In the early years of the refugee camps, close to 100% of deliveries were at home with traditional birth attendants and only problem cases delivered in SMRU or were referred to the Thai Public Hospital. Delivery with the assistance of trained midwives at SMRU was promoted with increasing effort from 1994 onwards and place of delivery (home, SMRU or Thai hospital) was added to routine data collection. Abortion is prohibited in Thailand and was not provided by medical facilities but some traditional birth attendants are reported to provide unsafe termination practices. [23] Pregnancy dating relied on Dubowitz gestational age (GA) assessment and fundal height before 2001 and was then replaced by ultrasound dating. [24][26] Local microbiological services were established in 2008.

SMRU is staffed by locally trained medical assistants, nurses, midwives, sonographers, laboratory technicians, home-visitors, support staff and a small number of expatriate doctors. As just under half of the pregnant women are literate a large component of the work involves verbal explanation using a mosaic of languages, mostly Sgaw Karen, Poe Karen, Burmese and English [27].

Anonymized medical records of refugee and migrant women who attended SMRU antenatal clinics between the 12th May 1986 and 31st Dec 2010, were examined. The primary objective of this work was to determine the trends in maternal death across time, and the causes of death in refugee and migrant women. There were no exclusion criteria of this population based study.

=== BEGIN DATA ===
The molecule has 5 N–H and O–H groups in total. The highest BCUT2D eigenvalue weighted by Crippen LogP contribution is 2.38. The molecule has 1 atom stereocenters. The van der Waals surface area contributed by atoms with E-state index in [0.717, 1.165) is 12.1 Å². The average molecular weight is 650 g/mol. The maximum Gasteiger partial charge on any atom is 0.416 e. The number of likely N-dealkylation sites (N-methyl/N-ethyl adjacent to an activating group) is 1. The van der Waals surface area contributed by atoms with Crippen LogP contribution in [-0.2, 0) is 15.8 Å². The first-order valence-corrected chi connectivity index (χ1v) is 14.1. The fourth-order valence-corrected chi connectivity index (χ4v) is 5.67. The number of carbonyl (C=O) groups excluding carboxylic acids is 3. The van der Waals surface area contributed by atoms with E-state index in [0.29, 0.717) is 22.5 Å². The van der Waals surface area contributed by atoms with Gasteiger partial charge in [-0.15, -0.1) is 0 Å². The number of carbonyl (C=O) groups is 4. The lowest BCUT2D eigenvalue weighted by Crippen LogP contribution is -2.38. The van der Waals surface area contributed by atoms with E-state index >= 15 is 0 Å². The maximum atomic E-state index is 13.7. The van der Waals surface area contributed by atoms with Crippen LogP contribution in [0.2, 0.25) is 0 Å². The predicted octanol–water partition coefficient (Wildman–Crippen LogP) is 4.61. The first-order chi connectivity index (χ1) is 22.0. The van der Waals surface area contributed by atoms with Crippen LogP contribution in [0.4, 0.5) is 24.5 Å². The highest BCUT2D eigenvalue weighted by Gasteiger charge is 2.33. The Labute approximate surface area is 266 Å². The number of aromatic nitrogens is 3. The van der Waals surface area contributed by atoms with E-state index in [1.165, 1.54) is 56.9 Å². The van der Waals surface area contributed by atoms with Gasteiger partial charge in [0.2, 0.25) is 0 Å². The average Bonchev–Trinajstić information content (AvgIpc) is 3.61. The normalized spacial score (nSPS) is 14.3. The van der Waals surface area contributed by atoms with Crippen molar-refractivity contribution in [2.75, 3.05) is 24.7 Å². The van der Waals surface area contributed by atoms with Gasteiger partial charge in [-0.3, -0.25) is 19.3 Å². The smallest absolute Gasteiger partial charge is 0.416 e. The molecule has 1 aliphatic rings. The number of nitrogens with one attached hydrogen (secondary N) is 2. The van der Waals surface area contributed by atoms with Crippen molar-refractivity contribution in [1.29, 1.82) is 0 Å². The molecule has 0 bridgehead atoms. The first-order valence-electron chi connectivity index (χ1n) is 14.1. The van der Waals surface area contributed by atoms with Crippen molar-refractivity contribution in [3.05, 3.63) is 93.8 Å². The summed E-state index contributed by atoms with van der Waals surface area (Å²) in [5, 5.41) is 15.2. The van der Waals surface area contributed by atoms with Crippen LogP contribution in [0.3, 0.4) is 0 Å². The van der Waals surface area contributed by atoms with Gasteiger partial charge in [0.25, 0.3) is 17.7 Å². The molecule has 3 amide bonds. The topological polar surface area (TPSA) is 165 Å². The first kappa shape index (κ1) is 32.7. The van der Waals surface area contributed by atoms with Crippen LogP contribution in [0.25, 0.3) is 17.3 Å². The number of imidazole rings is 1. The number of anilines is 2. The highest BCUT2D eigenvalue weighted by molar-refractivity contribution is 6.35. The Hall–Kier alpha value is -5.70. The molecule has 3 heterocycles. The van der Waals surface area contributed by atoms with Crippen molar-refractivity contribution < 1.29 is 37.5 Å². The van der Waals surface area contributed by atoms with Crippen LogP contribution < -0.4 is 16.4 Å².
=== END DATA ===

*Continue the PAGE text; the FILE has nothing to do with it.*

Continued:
Cause of Maternal Death

In this study the ICD-10 definition of maternal death was used: “the death of a woman while pregnant or within 42 days of termination of pregnancy from any cause related to pregnancy or its management, but not from accidental or incidental causes”. [28] Direct maternal deaths were defined if obstetric related, indirect deaths if aggravated by pregnancy and incidental deaths if unrelated to pregnancy. The maternal mortality ratio (MMR) was defined as the number of maternal deaths (direct and indirect) per 100,000 live births. Incidental deaths were not included in maternal mortality calculations [2].

Autopsy was not available whether death occurred at SMRU or in the Thailand referral hospital. In the case of a death at home, interview for a verbal autopsy with a close family member/s, and where possible the traditional birth attendant present at the time of death, was sought. Assignment of the cause of death was based on collation of the medical and obstetric data from the records, clinical symptoms and signs, laboratory results, and notes from interviews with family members, independently reviewed by 3 doctors (RM, MB, MR). The results were compared and the doctors met to try to resolve the discrepant diagnoses. When resolution was not possible two senior physicians working in the area (FN and NJW) gave the final assignment, if possible.